Speculation about Queen Elizabeth possibly abdicating has been rife since Queen Beatrix of the Netherlands announced her abdication on Jan. 28, 2013. A variety of new sources has asked the question — might Queen Elizabeth do the same? ABC News goes so far as to say the news must have made “interesting reading for Prince Charles,” while not understanding that the answer would always be a “no.”
As The Telegraph puts it, it is well-understood in royal circles that the Queen sees her role as one for life. It's not just that the Queen saw her father's scars from unexpectedly inheriting after his brother abdicated; according to Sally Bedell Smith's book Elizabeth the Queen, even if the monarch became infirm or got Alzheimer's, she would still remain a figurehead queen, with Prince Charles stepping in as a kind of regent (substitute monarch).
Barely a month goes by without a poll where people say they'd rather have Prince William as king, skipping Prince Charles entirely. Before Christmas, another round of “news” circulated, saying that the Queen had issued such a decree. It was not true. As far as the Queen of the United Kingdom is concerned, the only way Prince Charles will not inherit is if he, himself, declines the throne, or if he predeceases his mother.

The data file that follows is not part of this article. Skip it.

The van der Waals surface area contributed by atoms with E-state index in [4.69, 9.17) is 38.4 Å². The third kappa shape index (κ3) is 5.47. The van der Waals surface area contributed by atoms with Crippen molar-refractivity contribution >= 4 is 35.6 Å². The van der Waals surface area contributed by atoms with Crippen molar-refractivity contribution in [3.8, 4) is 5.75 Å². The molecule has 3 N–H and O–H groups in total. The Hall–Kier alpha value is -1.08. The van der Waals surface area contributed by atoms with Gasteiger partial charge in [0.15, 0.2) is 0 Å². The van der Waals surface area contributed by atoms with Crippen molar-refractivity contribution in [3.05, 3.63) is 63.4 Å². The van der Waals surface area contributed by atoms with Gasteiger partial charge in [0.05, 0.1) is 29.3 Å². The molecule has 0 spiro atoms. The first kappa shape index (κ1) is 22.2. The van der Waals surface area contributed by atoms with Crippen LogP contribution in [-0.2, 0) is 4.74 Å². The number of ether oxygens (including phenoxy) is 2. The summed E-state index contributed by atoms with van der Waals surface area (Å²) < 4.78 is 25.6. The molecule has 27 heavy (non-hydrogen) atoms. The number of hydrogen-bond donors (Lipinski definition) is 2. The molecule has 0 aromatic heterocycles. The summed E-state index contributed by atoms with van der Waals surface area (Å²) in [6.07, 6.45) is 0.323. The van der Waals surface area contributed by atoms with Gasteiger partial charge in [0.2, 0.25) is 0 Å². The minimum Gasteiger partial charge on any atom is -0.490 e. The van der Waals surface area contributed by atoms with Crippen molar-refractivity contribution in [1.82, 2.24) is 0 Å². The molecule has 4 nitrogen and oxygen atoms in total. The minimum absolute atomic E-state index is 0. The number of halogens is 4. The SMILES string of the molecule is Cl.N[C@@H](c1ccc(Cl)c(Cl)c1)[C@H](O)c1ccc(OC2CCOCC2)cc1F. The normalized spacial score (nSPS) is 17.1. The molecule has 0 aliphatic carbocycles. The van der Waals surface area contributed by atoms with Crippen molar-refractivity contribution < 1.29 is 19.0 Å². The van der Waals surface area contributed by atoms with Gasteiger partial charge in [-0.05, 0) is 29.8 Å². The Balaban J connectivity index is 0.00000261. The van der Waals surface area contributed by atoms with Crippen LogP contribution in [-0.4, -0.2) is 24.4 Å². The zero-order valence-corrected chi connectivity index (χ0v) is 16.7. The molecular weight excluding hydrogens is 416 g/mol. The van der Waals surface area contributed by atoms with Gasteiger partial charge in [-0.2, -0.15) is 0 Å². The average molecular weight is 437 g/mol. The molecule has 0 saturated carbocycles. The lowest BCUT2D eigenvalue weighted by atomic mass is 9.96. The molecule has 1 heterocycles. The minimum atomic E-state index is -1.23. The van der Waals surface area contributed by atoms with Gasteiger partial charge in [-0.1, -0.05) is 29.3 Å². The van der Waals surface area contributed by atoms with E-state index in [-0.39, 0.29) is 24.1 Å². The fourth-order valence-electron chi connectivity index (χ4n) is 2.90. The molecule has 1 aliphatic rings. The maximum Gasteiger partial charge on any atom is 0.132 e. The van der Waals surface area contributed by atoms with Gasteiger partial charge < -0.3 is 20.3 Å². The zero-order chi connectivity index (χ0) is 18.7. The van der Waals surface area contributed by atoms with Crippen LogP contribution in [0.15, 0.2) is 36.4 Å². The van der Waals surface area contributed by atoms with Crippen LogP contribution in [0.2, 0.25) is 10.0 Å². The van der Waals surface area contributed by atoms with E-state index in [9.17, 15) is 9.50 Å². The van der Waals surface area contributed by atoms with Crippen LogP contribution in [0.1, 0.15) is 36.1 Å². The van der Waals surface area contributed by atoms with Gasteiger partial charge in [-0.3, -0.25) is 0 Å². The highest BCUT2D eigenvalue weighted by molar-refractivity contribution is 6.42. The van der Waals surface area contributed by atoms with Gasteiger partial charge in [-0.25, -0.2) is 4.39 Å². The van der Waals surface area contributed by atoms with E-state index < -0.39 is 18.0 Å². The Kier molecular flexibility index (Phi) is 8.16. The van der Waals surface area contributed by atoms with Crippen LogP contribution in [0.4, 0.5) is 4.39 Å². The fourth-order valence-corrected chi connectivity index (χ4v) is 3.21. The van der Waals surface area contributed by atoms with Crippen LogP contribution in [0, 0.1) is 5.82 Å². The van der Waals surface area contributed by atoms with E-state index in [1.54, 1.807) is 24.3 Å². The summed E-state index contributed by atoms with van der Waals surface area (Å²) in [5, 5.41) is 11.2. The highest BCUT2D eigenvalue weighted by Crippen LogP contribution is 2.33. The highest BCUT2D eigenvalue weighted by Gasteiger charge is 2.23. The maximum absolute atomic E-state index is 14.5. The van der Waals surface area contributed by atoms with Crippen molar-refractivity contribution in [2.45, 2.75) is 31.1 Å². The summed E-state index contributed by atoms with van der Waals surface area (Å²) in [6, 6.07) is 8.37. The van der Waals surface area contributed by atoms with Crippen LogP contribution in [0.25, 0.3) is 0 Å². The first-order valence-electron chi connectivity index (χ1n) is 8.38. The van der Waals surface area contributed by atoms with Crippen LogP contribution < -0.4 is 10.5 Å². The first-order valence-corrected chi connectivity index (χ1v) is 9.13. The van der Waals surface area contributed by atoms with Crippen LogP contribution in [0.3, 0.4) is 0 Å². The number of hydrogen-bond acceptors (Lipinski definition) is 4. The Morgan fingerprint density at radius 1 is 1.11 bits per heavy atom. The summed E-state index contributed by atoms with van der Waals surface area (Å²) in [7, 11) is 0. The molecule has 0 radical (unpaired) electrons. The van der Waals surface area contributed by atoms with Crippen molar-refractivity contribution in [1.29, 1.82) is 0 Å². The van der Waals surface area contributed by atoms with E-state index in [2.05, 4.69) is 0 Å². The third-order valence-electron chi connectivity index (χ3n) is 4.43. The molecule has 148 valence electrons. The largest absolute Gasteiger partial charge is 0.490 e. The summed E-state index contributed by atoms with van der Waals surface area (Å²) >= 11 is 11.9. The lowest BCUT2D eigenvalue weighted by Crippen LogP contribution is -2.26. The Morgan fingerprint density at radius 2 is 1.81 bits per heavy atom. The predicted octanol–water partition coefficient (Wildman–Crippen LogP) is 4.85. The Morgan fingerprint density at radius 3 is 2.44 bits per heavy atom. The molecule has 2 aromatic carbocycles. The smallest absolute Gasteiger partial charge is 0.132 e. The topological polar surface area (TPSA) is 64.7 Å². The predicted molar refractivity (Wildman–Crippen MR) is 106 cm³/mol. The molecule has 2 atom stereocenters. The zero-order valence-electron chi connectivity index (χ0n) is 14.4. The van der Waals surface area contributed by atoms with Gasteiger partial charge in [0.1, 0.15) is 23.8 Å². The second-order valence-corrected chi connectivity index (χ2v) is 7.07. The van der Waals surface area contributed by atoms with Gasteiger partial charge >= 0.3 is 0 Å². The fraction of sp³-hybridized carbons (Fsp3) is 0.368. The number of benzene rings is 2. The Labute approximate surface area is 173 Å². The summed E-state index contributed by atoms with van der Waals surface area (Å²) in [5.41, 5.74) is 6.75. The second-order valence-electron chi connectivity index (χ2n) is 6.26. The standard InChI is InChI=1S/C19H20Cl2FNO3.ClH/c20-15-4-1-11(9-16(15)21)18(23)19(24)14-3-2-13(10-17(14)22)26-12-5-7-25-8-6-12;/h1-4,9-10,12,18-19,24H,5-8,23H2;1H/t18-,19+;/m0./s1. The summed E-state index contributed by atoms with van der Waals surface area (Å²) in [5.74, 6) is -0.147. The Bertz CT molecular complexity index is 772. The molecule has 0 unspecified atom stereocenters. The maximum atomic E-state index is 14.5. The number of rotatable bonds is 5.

Additionally, the law would have to change to let British monarchs abdicate at will. The Guardian quoted Professor of Government at Hull University, Lord Norton, as saying:
“Abdication remains a major contention, because it's completely alien to our system, and it's also alien to our law, which stipulates who will succeed.”
The ABC News report is inaccurate when it says that the news of Queen Beatrix's abdication is “unexpected.” According to Royal News Examiner Megan Knight, the Dutch monarchy is relatively young, and has set its own traditions, including the tradition of abdicating before death to pass on the monarchy to younger shoulders. This de facto rule is not followed in other royal circles--by the queen of 16 nations least of all.